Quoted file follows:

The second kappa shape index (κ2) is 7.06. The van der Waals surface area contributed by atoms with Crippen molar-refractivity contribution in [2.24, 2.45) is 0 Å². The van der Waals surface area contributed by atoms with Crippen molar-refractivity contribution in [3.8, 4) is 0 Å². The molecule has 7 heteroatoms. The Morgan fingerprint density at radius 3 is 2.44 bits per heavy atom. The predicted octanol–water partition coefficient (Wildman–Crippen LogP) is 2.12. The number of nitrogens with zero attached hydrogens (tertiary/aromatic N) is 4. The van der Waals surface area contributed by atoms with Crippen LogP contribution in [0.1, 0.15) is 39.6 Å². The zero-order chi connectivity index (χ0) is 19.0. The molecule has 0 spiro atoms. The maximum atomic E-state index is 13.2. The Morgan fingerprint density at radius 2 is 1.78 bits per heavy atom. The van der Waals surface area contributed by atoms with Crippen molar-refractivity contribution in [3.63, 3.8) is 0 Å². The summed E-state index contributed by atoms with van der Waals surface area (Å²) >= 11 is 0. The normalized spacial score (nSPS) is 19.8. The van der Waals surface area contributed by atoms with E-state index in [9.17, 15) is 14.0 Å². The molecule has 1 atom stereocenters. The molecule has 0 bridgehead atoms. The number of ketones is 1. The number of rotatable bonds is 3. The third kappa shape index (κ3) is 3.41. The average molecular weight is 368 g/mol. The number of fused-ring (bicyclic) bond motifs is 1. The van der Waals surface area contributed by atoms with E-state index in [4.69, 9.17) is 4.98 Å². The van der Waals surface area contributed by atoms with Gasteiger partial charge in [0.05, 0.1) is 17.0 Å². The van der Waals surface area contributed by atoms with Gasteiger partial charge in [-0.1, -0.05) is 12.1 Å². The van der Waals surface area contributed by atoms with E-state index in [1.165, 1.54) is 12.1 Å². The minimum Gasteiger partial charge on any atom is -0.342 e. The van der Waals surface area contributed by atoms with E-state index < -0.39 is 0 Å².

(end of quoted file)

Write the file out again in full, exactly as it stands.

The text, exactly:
The second kappa shape index (κ2) is 7.06. The van der Waals surface area contributed by atoms with Crippen molar-refractivity contribution in [2.24, 2.45) is 0 Å². The van der Waals surface area contributed by atoms with Crippen molar-refractivity contribution in [3.8, 4) is 0 Å². The molecule has 7 heteroatoms. The Morgan fingerprint density at radius 3 is 2.44 bits per heavy atom. The predicted octanol–water partition coefficient (Wildman–Crippen LogP) is 2.12. The number of nitrogens with zero attached hydrogens (tertiary/aromatic N) is 4. The van der Waals surface area contributed by atoms with Crippen LogP contribution in [0.1, 0.15) is 39.6 Å². The zero-order chi connectivity index (χ0) is 19.0. The molecule has 0 spiro atoms. The maximum atomic E-state index is 13.2. The Morgan fingerprint density at radius 2 is 1.78 bits per heavy atom. The van der Waals surface area contributed by atoms with Crippen molar-refractivity contribution in [3.63, 3.8) is 0 Å². The summed E-state index contributed by atoms with van der Waals surface area (Å²) >= 11 is 0. The normalized spacial score (nSPS) is 19.8. The van der Waals surface area contributed by atoms with E-state index in [9.17, 15) is 14.0 Å². The molecule has 1 atom stereocenters. The molecule has 0 bridgehead atoms. The number of ketones is 1. The number of rotatable bonds is 3. The third kappa shape index (κ3) is 3.41. The average molecular weight is 368 g/mol. The number of fused-ring (bicyclic) bond motifs is 1. The van der Waals surface area contributed by atoms with E-state index in [4.69, 9.17) is 4.98 Å². The van der Waals surface area contributed by atoms with Gasteiger partial charge in [0.05, 0.1) is 17.0 Å². The van der Waals surface area contributed by atoms with Gasteiger partial charge in [-0.1, -0.05) is 12.1 Å². The van der Waals surface area contributed by atoms with E-state index in [1.165, 1.54) is 12.1 Å². The minimum Gasteiger partial charge on any atom is -0.342 e. The van der Waals surface area contributed by atoms with E-state index < -0.39 is 0 Å².